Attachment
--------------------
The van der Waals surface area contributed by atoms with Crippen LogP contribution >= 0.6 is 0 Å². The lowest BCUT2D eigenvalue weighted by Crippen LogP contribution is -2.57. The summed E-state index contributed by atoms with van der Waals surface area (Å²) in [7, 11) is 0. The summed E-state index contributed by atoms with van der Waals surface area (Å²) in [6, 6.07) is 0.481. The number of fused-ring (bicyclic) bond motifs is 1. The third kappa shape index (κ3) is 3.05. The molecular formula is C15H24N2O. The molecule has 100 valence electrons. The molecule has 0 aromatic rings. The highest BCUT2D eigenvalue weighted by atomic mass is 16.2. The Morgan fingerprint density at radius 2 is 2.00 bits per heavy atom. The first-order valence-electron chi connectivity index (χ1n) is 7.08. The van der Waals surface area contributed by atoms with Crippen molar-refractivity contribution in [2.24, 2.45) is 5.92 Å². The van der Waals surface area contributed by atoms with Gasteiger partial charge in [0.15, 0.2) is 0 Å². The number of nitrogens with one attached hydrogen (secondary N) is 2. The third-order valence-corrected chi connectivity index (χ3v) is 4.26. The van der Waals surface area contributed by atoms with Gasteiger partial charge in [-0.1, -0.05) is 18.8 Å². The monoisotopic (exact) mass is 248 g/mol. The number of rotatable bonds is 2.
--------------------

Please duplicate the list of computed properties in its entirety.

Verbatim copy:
The van der Waals surface area contributed by atoms with Crippen LogP contribution >= 0.6 is 0 Å². The lowest BCUT2D eigenvalue weighted by Crippen LogP contribution is -2.57. The summed E-state index contributed by atoms with van der Waals surface area (Å²) in [7, 11) is 0. The summed E-state index contributed by atoms with van der Waals surface area (Å²) in [6, 6.07) is 0.481. The number of fused-ring (bicyclic) bond motifs is 1. The third kappa shape index (κ3) is 3.05. The molecular formula is C15H24N2O. The molecule has 100 valence electrons. The molecule has 0 aromatic rings. The highest BCUT2D eigenvalue weighted by atomic mass is 16.2. The Morgan fingerprint density at radius 2 is 2.00 bits per heavy atom. The first-order valence-electron chi connectivity index (χ1n) is 7.08. The van der Waals surface area contributed by atoms with Crippen molar-refractivity contribution in [2.24, 2.45) is 5.92 Å². The van der Waals surface area contributed by atoms with Gasteiger partial charge in [0.15, 0.2) is 0 Å². The number of nitrogens with one attached hydrogen (secondary N) is 2. The third-order valence-corrected chi connectivity index (χ3v) is 4.26. The van der Waals surface area contributed by atoms with Gasteiger partial charge in [-0.1, -0.05) is 18.8 Å². The monoisotopic (exact) mass is 248 g/mol. The number of rotatable bonds is 2.